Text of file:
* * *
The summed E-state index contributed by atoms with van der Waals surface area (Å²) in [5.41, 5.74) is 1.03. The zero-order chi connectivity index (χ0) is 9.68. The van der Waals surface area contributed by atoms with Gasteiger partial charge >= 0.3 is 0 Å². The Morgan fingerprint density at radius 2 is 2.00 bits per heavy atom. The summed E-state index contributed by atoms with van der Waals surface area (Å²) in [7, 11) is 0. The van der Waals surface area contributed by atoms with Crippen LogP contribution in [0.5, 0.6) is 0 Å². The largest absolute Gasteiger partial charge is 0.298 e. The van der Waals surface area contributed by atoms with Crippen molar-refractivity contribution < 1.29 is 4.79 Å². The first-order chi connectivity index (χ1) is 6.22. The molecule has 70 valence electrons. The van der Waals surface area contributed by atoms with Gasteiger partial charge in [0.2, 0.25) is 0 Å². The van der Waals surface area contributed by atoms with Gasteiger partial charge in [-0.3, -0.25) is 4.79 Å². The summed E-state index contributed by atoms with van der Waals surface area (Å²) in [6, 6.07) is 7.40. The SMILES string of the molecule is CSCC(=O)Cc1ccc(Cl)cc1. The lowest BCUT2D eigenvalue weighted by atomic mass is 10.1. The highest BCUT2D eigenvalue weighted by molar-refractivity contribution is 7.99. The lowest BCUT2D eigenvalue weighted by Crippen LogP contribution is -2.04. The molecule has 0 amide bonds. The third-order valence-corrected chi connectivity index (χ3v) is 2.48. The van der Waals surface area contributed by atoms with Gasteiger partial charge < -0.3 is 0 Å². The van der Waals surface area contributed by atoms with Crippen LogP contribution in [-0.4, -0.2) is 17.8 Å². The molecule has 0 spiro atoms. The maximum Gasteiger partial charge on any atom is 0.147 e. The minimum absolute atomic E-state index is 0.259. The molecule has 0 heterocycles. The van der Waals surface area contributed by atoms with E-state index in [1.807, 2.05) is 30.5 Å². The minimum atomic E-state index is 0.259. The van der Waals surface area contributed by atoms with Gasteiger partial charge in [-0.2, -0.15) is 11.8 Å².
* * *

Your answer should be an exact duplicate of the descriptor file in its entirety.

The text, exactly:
The summed E-state index contributed by atoms with van der Waals surface area (Å²) in [5.41, 5.74) is 1.03. The zero-order chi connectivity index (χ0) is 9.68. The van der Waals surface area contributed by atoms with Gasteiger partial charge >= 0.3 is 0 Å². The Morgan fingerprint density at radius 2 is 2.00 bits per heavy atom. The summed E-state index contributed by atoms with van der Waals surface area (Å²) in [7, 11) is 0. The van der Waals surface area contributed by atoms with Crippen LogP contribution in [0.5, 0.6) is 0 Å². The largest absolute Gasteiger partial charge is 0.298 e. The van der Waals surface area contributed by atoms with Crippen molar-refractivity contribution < 1.29 is 4.79 Å². The first-order chi connectivity index (χ1) is 6.22. The molecule has 70 valence electrons. The van der Waals surface area contributed by atoms with Gasteiger partial charge in [0.2, 0.25) is 0 Å². The van der Waals surface area contributed by atoms with Gasteiger partial charge in [-0.3, -0.25) is 4.79 Å². The summed E-state index contributed by atoms with van der Waals surface area (Å²) in [6, 6.07) is 7.40. The SMILES string of the molecule is CSCC(=O)Cc1ccc(Cl)cc1. The lowest BCUT2D eigenvalue weighted by atomic mass is 10.1. The highest BCUT2D eigenvalue weighted by molar-refractivity contribution is 7.99. The lowest BCUT2D eigenvalue weighted by Crippen LogP contribution is -2.04. The molecule has 0 amide bonds. The third-order valence-corrected chi connectivity index (χ3v) is 2.48. The van der Waals surface area contributed by atoms with Gasteiger partial charge < -0.3 is 0 Å². The van der Waals surface area contributed by atoms with Crippen LogP contribution in [-0.4, -0.2) is 17.8 Å². The molecule has 0 spiro atoms. The maximum Gasteiger partial charge on any atom is 0.147 e. The minimum absolute atomic E-state index is 0.259. The molecule has 0 heterocycles. The van der Waals surface area contributed by atoms with E-state index in [1.807, 2.05) is 30.5 Å². The minimum atomic E-state index is 0.259. The van der Waals surface area contributed by atoms with Gasteiger partial charge in [-0.2, -0.15) is 11.8 Å².